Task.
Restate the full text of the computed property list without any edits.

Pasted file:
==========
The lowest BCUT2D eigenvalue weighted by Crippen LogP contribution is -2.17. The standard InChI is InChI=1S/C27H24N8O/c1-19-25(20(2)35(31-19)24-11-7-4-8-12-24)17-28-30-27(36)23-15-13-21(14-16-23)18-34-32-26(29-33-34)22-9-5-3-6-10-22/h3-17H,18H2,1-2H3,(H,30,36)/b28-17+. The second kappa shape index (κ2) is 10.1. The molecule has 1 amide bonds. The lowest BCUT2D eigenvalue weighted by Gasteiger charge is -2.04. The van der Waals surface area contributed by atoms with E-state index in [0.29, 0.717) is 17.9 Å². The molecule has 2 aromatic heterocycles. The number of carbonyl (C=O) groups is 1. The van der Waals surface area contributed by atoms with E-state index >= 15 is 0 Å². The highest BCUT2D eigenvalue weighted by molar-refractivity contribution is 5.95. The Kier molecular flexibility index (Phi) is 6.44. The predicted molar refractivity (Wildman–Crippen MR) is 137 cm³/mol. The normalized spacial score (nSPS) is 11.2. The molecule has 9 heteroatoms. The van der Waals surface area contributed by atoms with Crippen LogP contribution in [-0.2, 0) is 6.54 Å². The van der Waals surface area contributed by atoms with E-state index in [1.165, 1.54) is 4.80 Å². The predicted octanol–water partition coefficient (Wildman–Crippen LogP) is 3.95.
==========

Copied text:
The lowest BCUT2D eigenvalue weighted by Crippen LogP contribution is -2.17. The standard InChI is InChI=1S/C27H24N8O/c1-19-25(20(2)35(31-19)24-11-7-4-8-12-24)17-28-30-27(36)23-15-13-21(14-16-23)18-34-32-26(29-33-34)22-9-5-3-6-10-22/h3-17H,18H2,1-2H3,(H,30,36)/b28-17+. The second kappa shape index (κ2) is 10.1. The molecule has 1 amide bonds. The lowest BCUT2D eigenvalue weighted by Gasteiger charge is -2.04. The van der Waals surface area contributed by atoms with E-state index in [0.29, 0.717) is 17.9 Å². The molecule has 2 aromatic heterocycles. The number of carbonyl (C=O) groups is 1. The van der Waals surface area contributed by atoms with E-state index >= 15 is 0 Å². The highest BCUT2D eigenvalue weighted by molar-refractivity contribution is 5.95. The Kier molecular flexibility index (Phi) is 6.44. The predicted molar refractivity (Wildman–Crippen MR) is 137 cm³/mol. The normalized spacial score (nSPS) is 11.2. The molecule has 9 heteroatoms. The van der Waals surface area contributed by atoms with Crippen LogP contribution in [-0.2, 0) is 6.54 Å². The van der Waals surface area contributed by atoms with E-state index in [1.165, 1.54) is 4.80 Å². The predicted octanol–water partition coefficient (Wildman–Crippen LogP) is 3.95.